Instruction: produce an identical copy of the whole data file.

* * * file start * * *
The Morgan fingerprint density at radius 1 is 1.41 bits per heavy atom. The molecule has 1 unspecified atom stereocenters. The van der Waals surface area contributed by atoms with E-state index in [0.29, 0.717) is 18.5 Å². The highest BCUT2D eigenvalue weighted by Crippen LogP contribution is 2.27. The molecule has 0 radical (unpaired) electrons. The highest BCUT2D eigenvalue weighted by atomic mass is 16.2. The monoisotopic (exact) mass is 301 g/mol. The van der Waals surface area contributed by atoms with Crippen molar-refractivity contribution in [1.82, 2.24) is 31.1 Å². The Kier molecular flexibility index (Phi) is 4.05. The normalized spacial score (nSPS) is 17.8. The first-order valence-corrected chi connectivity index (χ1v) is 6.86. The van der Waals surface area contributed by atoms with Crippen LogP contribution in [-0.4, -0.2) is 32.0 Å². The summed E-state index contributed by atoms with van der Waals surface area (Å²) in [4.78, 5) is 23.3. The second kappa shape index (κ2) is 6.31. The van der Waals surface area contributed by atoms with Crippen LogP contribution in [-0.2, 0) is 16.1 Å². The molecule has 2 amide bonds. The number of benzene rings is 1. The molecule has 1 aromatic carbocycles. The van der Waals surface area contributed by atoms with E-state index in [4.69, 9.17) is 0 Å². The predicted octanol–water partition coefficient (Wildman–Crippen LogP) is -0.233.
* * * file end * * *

The Morgan fingerprint density at radius 1 is 1.41 bits per heavy atom. The molecule has 1 unspecified atom stereocenters. The van der Waals surface area contributed by atoms with E-state index in [0.29, 0.717) is 18.5 Å². The highest BCUT2D eigenvalue weighted by Crippen LogP contribution is 2.27. The molecule has 0 radical (unpaired) electrons. The highest BCUT2D eigenvalue weighted by atomic mass is 16.2. The monoisotopic (exact) mass is 301 g/mol. The van der Waals surface area contributed by atoms with Crippen molar-refractivity contribution in [1.82, 2.24) is 31.1 Å². The Kier molecular flexibility index (Phi) is 4.05. The normalized spacial score (nSPS) is 17.8. The first-order valence-corrected chi connectivity index (χ1v) is 6.86. The van der Waals surface area contributed by atoms with Crippen LogP contribution in [-0.4, -0.2) is 32.0 Å². The summed E-state index contributed by atoms with van der Waals surface area (Å²) in [4.78, 5) is 23.3. The second kappa shape index (κ2) is 6.31. The van der Waals surface area contributed by atoms with Crippen LogP contribution in [-0.2, 0) is 16.1 Å². The molecule has 2 amide bonds. The number of benzene rings is 1. The molecule has 1 aromatic carbocycles. The van der Waals surface area contributed by atoms with E-state index in [4.69, 9.17) is 0 Å². The predicted octanol–water partition coefficient (Wildman–Crippen LogP) is -0.233.